National Pipe Thread is a U.S. standard for tapered threads, which we find on many aircraft fittings. Contrast this with straight threads, which are used on the nuts and bolts that hold our aircraft together. Tapered threads are used for sealing connections carrying gas and fluids. In our kit aircraft we use all sorts of fittings with tapered threads such as those found on fuel lines, brake lines and even avionic instrument air lines. Our household water pipes use the same NPT tapered thread standard.
There are two important points to consider when selecting a tapered fitting. First, the way sizes are assigned to these fittings is not intuitive. This may cause you grief the first time you need to order one from your favorite aircraft supplier. The two most common sizes we use in our aircraft are 1/8 and 1/4 inch.
However, if you measure one of these fittings, the size will not match any actual dimension of the part! This is somewhat similar to expecting a 2×4 piece of lumber to measure either 2 or 4 inches. It is only a nominal size description (in name only). Without understanding this principle, you will find yourself returning and reordering fittings because the diameter of the threaded portion may not fit your application.
Using a chart, you can determine the fitting’s nominal size by measuring the outer diameter of the threaded portion. Fortunately, there is an easy way to identify the two popular sizes. If the outer diameter is less than ½ inch, then you have a 1/8-inch fitting; if the diameter is a tad greater than ½ inch, then you have a ¼-inch fitting. The larger NPT fittings are less frequently found on our small homebuilts, but measuring and using the chart will provide their proper size identification.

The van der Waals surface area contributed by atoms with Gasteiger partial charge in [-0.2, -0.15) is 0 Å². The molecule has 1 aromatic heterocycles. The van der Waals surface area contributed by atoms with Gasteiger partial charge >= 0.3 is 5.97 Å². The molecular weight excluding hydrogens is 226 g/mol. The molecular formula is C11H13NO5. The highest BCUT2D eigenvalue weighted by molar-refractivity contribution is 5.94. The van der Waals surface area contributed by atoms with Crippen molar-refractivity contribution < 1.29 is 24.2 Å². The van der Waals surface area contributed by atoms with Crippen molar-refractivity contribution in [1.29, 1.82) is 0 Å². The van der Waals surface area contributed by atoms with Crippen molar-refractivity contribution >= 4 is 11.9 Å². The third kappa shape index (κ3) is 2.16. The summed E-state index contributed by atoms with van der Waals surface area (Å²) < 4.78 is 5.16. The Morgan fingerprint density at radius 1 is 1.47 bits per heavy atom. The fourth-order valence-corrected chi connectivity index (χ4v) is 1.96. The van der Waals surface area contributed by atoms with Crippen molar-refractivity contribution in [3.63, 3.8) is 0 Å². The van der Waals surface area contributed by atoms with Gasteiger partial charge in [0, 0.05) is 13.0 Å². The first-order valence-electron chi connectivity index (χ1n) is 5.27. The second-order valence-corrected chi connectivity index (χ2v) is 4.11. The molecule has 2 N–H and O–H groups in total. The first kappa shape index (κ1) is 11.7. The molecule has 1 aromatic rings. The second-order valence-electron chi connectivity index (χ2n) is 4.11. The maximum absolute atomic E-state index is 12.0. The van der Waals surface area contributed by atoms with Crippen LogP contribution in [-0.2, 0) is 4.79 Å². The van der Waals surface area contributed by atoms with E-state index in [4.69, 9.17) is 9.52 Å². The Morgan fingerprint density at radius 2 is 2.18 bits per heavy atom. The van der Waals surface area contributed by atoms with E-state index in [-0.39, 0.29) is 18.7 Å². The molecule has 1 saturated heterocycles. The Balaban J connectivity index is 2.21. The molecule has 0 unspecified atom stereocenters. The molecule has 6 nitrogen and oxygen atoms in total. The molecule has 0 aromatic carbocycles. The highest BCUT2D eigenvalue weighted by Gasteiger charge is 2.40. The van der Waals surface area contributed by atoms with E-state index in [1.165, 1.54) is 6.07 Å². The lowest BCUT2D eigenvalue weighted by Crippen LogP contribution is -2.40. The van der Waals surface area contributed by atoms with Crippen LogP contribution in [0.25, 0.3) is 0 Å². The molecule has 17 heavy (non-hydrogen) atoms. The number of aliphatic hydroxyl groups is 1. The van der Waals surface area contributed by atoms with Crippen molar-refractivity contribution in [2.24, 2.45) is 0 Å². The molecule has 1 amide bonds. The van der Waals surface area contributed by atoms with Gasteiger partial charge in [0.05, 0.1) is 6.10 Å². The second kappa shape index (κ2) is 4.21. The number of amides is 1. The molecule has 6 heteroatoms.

|Nominal Size||Actual Diameter|
|1/8 inch||.405 inch|
|1/4 inch||.540 inch|
|3/8 inch||.675 inch|
|1/2 inch||.840 inch|
A fitting’s nominal size is determined by measuring the outer diameter of the threaded portion.
The second important point to remember when using NPT fittings is that a sealant must be used on the threads if you are interested in a leak-free connection. This requirement is due to the microscopic channel in the spiral thread design that allows a path for leaks to occur. A number of good choices for sealant are available depending on the application. For example, Loctite 567 or similar products from Permatex work well for a fuel system. A good sealant manufacturer will describe the compatible materials to be used with their product. Avoid using plumber’s Teflon tape as small bits of this material are easily cut by the threads and can enter the system. Also, never confuse an NPT thread connection with a flare nut connection. Sealant is never used in a flare connection but always used for an NPT connection.
With time and experience you will soon be able to identify the nominal sizes of NPT fittings by just looking at them. You will also be surprised how many of these fittings your finished aircraft uses.